1. that the parameters associated with the event have been correctly passed. According to our example, is the sender really the modified product? Does the second parameter correctly references the expected property?
  2. the correct state of the object at the moment of the event. According to our example, is the product's price correctly set to its new value once the event is raised?

A more sophisticated form for testing events exist : assert raised <event>( <parameters> ) { <verifications> } Where :

  • <parameters> represents the parameters corresponding to the signature of the event.
  • <verifications> represents the different assertions to verify in the method reacting to the event.

Therefore, the same tests as the preceding chapter, but complete would be :

testclass for Product
{
  Product prod;
 
  testcontext
  {
    prod = new Product( "T#", 123 );
    runtest;
  }
 
 
  test Price set
    when MinIncluded.IsAboveMin && NotifyPropertyChanged.HasSubscribersSetOtherValue
  {
    assert prod.Price != 12;
 
    runtest prod.Price = 12;
 
    assert prod.Price == 12;
    assert raised prod.PropertyChanged( object sender, PropertyChangedEventArgs e )
    {
      assert sender == prod;
      assert e.PropertyName == "Price";
      assert prod.Price == 12;
    }
  }
 
  ...
}

Testing with 'Code Snippets'

Visual Studio offers the possibility to use 'Code Snippets' for most of Microsoft's languages. We have also added our own 'Code Snippets' for Visual T# (25 in version 1.0).

Using 'Code Snippets', all you have to do is :

  1. identify which criteria to apply.
  2. use the corresponding 'Code Snippet'.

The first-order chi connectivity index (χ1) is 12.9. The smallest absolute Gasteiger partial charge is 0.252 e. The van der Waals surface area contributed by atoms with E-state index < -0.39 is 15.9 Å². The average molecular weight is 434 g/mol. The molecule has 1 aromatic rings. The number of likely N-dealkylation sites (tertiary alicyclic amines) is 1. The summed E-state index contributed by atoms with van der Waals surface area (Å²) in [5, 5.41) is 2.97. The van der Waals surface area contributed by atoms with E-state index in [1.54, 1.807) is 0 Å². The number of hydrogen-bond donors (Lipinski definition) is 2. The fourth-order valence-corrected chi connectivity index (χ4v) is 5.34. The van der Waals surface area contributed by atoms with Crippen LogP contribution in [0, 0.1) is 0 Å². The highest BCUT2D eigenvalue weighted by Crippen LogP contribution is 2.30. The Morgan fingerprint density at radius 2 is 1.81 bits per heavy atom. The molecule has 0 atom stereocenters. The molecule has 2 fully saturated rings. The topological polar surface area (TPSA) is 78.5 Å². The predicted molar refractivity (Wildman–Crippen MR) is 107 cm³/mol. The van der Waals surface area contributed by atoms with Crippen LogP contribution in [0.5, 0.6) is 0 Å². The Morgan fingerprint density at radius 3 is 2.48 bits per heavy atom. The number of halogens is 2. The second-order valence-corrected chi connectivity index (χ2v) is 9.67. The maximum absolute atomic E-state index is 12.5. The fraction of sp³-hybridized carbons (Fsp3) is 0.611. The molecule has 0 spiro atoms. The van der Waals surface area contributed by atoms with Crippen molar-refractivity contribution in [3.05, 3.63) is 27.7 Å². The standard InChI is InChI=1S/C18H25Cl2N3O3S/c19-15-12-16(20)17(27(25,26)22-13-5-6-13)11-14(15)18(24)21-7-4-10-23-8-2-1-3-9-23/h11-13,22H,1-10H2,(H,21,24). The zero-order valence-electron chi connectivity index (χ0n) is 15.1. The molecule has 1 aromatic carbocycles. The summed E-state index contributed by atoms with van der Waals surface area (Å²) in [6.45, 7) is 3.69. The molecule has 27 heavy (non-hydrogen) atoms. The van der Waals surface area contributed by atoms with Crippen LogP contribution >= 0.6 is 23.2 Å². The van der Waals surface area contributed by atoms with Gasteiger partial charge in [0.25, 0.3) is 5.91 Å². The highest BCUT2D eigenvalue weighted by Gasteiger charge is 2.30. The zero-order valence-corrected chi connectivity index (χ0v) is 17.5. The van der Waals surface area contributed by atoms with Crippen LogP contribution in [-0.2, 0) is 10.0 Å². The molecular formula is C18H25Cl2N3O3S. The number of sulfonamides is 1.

3. replace any parameter of the 'Code Snippet' with your own values.

In our example, we want to test a product's price.

So, we have already established that we'll be using the following criterias:

  1. MinIncludedCriteria : because the Price can be null (minimum value), but not negative.
  2. NotifyPropertyChangedCriteria : because the Product class implements the INotifyPropertyChanged interface.

Now aren't we lucky? There already exists a 'Code Snippet' named NotifyMinIncluded which will generate the code in a fly.

You only need to specify the following information :

  1. the name of the property to test (Price).
  2. the name of the instance under test to use, which is the one created in the context (prod).
  3. the acceptable minimum value (0).
  4. the value above the minimum to use (12).
  5. the value under the minimum to use (-12).

Here's the generated code :

    test Price set
      when MinIncluded.IsMin && NotifyPropertyChanged.HasNoSubscriber
    {
      assert prod.Price != 0;
 
      runtest prod.Price = 0;
 
      assert prod.Price == 0;
    }
 
 
    test Price set
      when MinIncluded.IsMin && NotifyPropertyChanged.HasSubscribersSetSameValue
    {
      assert prod.Price == 0;
 
      runtest prod.Price = 0;
 
      assert !changed prod.Price;
      assert !raised prod.PropertyChanged;
    }
 
 
    test Price set
      when MinIncluded.IsMin && NotifyPropertyChanged.HasSubscribersSetOtherValue
    {
      assert prod.Price != 0;
 
      runtest prod.Price = 0;
 
      assert prod.Price == 0;
      assert raised prod.PropertyChanged( object sender, PropertyChangedEventArgs args )
      {
        assert sender == prod;
        assert args.PropertyName == "Price";
        assert prod.Price == 0;
      }
    }
 
 
    test Price set
      when MinIncluded.IsAboveMin && NotifyPropertyChanged.HasNoSubscriber
    {
      assert prod.Price != 12;
 
      runtest prod.Price = 12;
 
      assert prod.Price == 12;
    }
 
 
    test Price set
      when MinIncluded.IsAboveMin && NotifyPropertyChanged.HasSubscribersSetSameValue
    {
      assert prod.Price == 12;
 
      runtest prod.Price = 12;
 
      assert !changed prod.Price;
      assert !raised prod.PropertyChanged
    }
 
 
    test Price set
      when MinIncluded.IsAboveMin && NotifyPropertyChanged.HasSubscribersSetOtherValue
    {
      assert prod.Price != 12;
 
      runtest prod.Price = 12;
 
      assert prod.Price == 12;
      assert raised prod.PropertyChanged( object sender, PropertyChangedEventArgs args )
      {
        assert sender == prod;
        assert args.PropertyName == "Price";
        assert prod.Price == 12;
      }
    }
 
 
    test Price set
      when MinIncluded.BelowMinCase
    {
      runtest prod.Price = -12;
 
      assert thrown ArgumentOutOfRangeException;
      assert !changed prod.-*;
    }